Monday, 12 January 2015

What happens when sense of place is traumatized?

In my recent reflection on the value of developing competence translating practices between places as a way to explore the meaning of everyday life, I was focusing on minor challenges and assuming relatively supportive environments. Food needs to be found and prepared; clothing and linens need laundering; basic requirements of well being need to be met under different circumstances and using diverse tools. Between then and now, however, I have spent my time navigating the wrecked parts of the city of Christchurch—a place that has been shaken by recurring earthquakes, and whose urban fabric is now under an extended regime of flux and uncertainty.

Although the disaster has obviously been traumatic (and continues to be for the many people still homeless for now nearing four years), in contrast to many places made vulnerable to crisis events through uneven development, Christchurch has ample resources to rebuild--in fact, some argue that the thoroughness with which The Rebuild is proceeding is exacerbating the trauma of place. This study trip to a highly storied landscape has made me more actively aware of the way that we experience places by telling ourselves "now this is here," and "now I will see (or smell, or feel, or experience) that..." 

This way we are conscious of places through our narration of our experience of them to ourselves is highlighted starkly when everything changes. The obvious version of this is seen above when the view from Latimer Square does not have any of the familiar buildings, but rather piles of rubble. A slightly more subtle warp in the sense of how the place is put together might be illustrated by the way that tall building down Gloucester Street is now visible with nothing intervening. 

Two new experiences, however, moved beyond what I was expecting. I knew how many buildings had been damaged, and even though I was surprised by the extent of the demolition still underway, I understood that the central city and a large percentage of housing along the worst vectors of the earthquakes' effects were being removed or rebuilt to new specifications. I may have been shaken by the loss of beloved places (the Piko grocery co-op) or the unexpected collateral gentrification (the loss of the house where I lived)--things that demanded closure or revision of my narrative of the place. But the view of curtains blowing out of broken windows of an office building in the downtown--four years after the closure of the building, fluttering like iconic footage of Cabrini Green--seemed to simultaneously invoke the need for the story of this place (what was it? why is it still standing, but with broken windows, but with curtains??) while it also shut down my ability to make sense of the urban fabric around it. Stunned would be an exaggeration. But struck enough that I have no good photographs of it, and although it has that quality of feeling burned into memory, I cannot find it on my systematic striding around google streetview now. It was somewhere around here:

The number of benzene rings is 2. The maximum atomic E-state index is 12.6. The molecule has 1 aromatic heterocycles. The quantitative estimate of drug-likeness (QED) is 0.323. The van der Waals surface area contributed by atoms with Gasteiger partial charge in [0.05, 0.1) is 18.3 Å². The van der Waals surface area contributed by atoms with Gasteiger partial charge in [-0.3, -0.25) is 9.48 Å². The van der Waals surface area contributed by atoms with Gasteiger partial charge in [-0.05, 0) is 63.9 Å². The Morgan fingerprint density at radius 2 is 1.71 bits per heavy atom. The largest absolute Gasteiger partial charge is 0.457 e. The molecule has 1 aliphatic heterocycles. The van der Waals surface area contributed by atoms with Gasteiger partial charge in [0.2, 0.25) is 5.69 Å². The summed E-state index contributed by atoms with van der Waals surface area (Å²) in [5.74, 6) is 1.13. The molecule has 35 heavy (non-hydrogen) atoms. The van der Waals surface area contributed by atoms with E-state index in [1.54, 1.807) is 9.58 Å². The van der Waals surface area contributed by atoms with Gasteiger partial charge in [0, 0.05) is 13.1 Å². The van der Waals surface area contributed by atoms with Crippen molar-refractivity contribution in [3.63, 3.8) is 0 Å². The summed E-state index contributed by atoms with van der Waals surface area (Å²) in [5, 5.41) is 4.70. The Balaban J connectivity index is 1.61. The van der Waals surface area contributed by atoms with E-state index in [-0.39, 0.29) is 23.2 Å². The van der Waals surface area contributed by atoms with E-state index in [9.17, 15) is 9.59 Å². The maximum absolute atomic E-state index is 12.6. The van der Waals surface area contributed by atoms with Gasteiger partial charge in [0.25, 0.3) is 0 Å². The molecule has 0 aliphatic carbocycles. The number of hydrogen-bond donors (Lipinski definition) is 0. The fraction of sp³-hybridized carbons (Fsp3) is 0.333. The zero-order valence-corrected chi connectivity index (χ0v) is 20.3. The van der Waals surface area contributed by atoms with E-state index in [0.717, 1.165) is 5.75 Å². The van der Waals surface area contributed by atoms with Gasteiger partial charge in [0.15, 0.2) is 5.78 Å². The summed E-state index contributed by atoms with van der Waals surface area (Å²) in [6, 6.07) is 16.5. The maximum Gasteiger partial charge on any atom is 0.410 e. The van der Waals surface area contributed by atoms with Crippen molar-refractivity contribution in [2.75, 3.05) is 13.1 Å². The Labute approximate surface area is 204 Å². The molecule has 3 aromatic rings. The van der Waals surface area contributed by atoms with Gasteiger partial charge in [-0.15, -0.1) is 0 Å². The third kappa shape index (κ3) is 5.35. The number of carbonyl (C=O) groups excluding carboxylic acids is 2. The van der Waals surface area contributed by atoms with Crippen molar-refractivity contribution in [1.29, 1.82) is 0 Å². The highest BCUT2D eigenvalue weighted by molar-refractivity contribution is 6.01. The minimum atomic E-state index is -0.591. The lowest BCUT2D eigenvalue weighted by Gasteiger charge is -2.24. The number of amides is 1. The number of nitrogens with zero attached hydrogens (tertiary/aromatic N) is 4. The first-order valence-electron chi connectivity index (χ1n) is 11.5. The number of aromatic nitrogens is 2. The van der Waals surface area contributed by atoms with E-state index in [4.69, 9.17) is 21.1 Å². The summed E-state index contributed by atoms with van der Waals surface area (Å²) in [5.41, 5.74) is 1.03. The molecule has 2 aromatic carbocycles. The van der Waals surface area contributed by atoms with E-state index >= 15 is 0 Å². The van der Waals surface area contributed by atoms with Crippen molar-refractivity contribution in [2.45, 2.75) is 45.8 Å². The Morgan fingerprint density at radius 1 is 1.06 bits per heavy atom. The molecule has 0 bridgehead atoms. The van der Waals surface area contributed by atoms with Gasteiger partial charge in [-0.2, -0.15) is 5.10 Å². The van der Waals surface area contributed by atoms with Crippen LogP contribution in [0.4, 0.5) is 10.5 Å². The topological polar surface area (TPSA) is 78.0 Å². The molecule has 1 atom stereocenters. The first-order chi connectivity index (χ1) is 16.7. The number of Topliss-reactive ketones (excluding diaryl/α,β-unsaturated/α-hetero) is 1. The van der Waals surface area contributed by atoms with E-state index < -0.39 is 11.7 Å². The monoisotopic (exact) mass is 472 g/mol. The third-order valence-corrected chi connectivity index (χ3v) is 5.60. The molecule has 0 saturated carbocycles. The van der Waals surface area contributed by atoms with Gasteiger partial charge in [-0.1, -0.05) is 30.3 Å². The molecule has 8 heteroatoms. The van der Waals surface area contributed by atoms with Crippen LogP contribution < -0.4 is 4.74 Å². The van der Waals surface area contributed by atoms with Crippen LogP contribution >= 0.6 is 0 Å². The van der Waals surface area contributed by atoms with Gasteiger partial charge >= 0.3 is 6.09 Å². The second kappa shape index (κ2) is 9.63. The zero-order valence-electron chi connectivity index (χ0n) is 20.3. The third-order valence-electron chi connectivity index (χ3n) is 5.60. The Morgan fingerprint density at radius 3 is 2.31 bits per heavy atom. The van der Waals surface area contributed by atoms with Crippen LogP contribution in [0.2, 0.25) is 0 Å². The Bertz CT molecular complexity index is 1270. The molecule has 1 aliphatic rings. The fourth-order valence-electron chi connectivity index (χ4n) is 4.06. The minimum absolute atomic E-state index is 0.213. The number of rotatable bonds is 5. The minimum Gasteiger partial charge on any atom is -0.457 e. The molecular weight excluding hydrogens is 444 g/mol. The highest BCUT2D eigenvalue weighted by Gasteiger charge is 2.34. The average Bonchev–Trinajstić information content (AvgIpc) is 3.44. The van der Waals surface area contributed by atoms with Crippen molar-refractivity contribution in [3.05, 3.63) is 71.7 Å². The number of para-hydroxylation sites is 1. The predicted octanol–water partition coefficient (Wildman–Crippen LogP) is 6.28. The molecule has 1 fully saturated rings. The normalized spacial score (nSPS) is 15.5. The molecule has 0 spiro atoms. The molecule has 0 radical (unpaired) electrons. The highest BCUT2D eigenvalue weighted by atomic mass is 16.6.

But this kind of disorientation seems almost romantic as I navigate the pastiche palimpsest that is the google record of the place. With thanks to google maps for these images, I recommend spending some time navigating around Christchurch, noticing what kind of story you try to make for yourself to make sense of what you are seeing there. So much of the base imagery is from before everything fell apart, so trying to find a ruin, one is suddenly placed back into the familiar comfort of knowing where one is--placed. But a step around a corner, and we're in gritty rebuild.  

Or, even more strangely, we take a step forward toward that skeleton of a building, and it has become fully realized, as below. I was mesmerized, but also horrified when this happened. Had I stepped into one of the elusive Google Map "easter eggs"? I was certain it was an architectural rendering. But then, "stepping back" to try to see if I could get out of this strange fantasy of a new place (keeping in mind that my experience of it has been much more the wreckers above), I had to turn around to New Regents Street, a cheerfully unaffected seeming retail strip so surreal it sets some new bar for what might be normal in this place (below).
Seriously not knowing what to make of this, wandering around the electronic version as I have walked and driven around the place all week, I am driven back to Doreen Massey's classic work on the need to remain progressive in our senses of place. If we understand places as processes, rather than remain conservatively and defensively attached to their concrete manifestations, we are much more likely to create equitable and inclusive senses of place, she argues convincingly. 

As I consider what it must take to hold together a sense of place between the stressful pressures of an unstable ground and the embodiment of the financialized vision of what functions cities perform (insurance companies, banks, tax potential, and property investment are the messages billboarded loudly around the city right now), I find myself grasping for the stories that people are telling themselves and each other about what has happened and how to make sense of this place. This palpable sense of how many ways one can be lost in space reminds emphatically how social space is, and how much muttering to myself "turn right here" relies on so many more relationships embedded in the space.

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